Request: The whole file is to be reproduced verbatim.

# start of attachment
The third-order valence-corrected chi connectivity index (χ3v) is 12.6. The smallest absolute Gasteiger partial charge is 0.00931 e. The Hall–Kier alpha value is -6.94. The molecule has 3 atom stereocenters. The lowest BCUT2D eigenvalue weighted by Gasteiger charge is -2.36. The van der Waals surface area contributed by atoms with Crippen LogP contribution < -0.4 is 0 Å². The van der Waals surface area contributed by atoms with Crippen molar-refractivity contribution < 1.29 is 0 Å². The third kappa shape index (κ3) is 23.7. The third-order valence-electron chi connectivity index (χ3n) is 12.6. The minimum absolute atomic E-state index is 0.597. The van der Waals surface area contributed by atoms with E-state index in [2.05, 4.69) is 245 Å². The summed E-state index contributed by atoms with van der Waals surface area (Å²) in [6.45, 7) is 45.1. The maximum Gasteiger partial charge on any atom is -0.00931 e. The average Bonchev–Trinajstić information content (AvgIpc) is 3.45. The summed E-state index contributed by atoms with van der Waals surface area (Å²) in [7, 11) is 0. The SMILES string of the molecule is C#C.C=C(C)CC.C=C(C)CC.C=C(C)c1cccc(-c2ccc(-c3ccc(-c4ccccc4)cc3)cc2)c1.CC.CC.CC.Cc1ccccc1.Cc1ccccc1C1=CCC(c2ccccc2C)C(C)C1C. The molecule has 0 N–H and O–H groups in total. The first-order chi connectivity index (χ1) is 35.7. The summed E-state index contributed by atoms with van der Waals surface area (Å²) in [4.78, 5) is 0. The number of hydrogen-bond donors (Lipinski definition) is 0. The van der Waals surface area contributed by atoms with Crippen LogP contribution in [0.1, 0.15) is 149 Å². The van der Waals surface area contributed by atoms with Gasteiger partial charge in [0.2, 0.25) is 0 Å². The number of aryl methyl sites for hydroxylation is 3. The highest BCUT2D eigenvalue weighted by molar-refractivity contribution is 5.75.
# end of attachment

The third-order valence-corrected chi connectivity index (χ3v) is 12.6. The smallest absolute Gasteiger partial charge is 0.00931 e. The Hall–Kier alpha value is -6.94. The molecule has 3 atom stereocenters. The lowest BCUT2D eigenvalue weighted by Gasteiger charge is -2.36. The van der Waals surface area contributed by atoms with Crippen LogP contribution < -0.4 is 0 Å². The van der Waals surface area contributed by atoms with Crippen molar-refractivity contribution < 1.29 is 0 Å². The third kappa shape index (κ3) is 23.7. The third-order valence-electron chi connectivity index (χ3n) is 12.6. The minimum absolute atomic E-state index is 0.597. The van der Waals surface area contributed by atoms with E-state index in [2.05, 4.69) is 245 Å². The summed E-state index contributed by atoms with van der Waals surface area (Å²) in [6.45, 7) is 45.1. The maximum Gasteiger partial charge on any atom is -0.00931 e. The average Bonchev–Trinajstić information content (AvgIpc) is 3.45. The summed E-state index contributed by atoms with van der Waals surface area (Å²) in [7, 11) is 0. The SMILES string of the molecule is C#C.C=C(C)CC.C=C(C)CC.C=C(C)c1cccc(-c2ccc(-c3ccc(-c4ccccc4)cc3)cc2)c1.CC.CC.CC.Cc1ccccc1.Cc1ccccc1C1=CCC(c2ccccc2C)C(C)C1C. The molecule has 0 N–H and O–H groups in total. The first-order chi connectivity index (χ1) is 35.7. The summed E-state index contributed by atoms with van der Waals surface area (Å²) in [4.78, 5) is 0. The number of hydrogen-bond donors (Lipinski definition) is 0. The van der Waals surface area contributed by atoms with Crippen LogP contribution in [0.1, 0.15) is 149 Å². The van der Waals surface area contributed by atoms with Gasteiger partial charge in [0.2, 0.25) is 0 Å². The number of aryl methyl sites for hydroxylation is 3. The highest BCUT2D eigenvalue weighted by molar-refractivity contribution is 5.75.